Already the City was too late to avoid having to build a half-billion dollar filtration plant to clean water from reservoirs east of the Hudson River where the puppy romped. Although the puppy’s playground appeared bucolic, the water nearby was tainted from the byproducts of suburban growth—failing septic systems, overwhelmed wastewater treatment plants and polluted runoff that slipped from streets to reservoirs. In this commuter’s haven, explains David Warne of New York City Department of Environmental Protection, the City could not plausibly argue that it could control water quality. But if it worked quickly, the City could preserve the newer portion of their watershed located west of the Hudson River in mostly farm land. Since this supplied 90-percent of City water, it could avoid building the larger budget-busting filtration plant. Striking a deal to protect this land mass, however, would not be easy. Some would say that the City had already overplayed its hand. During its century-long, reservoir-building spree, the City generated enormous antipathy using the bully power of eminent domain to evict entire villages. Laying claim to their water sources, the City took prime land from farmers, closed mills and moved schools and churches. From a distance, this could be viewed as an historical curiosity, a price to pay, perhaps, for a higher goal. But in upstate communities where New York City’s newer reservoirs displaced current residents’ parents, grandparents, uncles and aunts, the anger remains raw. “Our shared history is not a happy one,” says Alan Rosa, who represented upstate watershed residents during negotiations leading to the 1997 watershed agreement. He now directs the Catskill Watershed Corporation, the agency that implements the agreement’s regional environmental protection and economic development programs. With eminent domain a continuing threat and industry sparse, Rosa grew up in a region whose main streets were dominated by boarded up buildings and aging for-sale signs. To keep the region from following the path of its neighbors across the river, the City would have to win over wary upstate residents, using diplomacy and cash instead of the single hammer of eminent domain. While clearly more land adjoining reservoirs had to be purchased, communities also had to be convinced to change their zoning to minimize population-growth and provide run-off protection measures. Farmers had to be cajoled into altering pastures so that animal dung did not flow straight into reservoirs. Waste water treatment plants had to be upgraded. And septic systems needed fixing. Finally, after seven years of tense negotiations documented in a file stretching a foot-wide, the City brokered a deal with the disparate stakeholders to preserve and enhance the upstate watershed.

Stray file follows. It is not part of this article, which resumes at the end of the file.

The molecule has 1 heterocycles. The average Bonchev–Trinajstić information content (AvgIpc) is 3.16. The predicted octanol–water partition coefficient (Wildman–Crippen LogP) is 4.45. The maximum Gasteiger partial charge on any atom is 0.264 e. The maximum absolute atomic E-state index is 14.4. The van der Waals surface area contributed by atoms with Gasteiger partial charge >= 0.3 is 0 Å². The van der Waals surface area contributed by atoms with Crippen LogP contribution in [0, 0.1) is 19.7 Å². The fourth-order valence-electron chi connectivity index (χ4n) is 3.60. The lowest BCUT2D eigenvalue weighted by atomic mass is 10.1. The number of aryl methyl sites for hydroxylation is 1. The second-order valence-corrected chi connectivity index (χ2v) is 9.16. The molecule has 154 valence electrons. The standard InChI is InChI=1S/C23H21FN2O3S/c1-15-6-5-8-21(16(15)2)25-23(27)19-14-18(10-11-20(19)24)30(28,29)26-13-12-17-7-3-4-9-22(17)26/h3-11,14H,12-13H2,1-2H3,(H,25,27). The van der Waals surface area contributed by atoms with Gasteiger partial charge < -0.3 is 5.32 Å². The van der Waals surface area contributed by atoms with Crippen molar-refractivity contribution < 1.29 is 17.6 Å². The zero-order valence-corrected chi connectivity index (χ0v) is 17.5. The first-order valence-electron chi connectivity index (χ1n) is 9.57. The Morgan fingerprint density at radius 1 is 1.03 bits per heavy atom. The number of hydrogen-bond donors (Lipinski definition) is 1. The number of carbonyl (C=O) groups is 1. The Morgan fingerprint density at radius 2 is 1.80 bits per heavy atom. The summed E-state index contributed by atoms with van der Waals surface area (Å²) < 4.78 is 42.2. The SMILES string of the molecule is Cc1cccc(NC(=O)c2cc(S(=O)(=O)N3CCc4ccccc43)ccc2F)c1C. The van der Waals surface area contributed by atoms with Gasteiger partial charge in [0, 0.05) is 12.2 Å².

Ecosystem Services: Parable or Reality?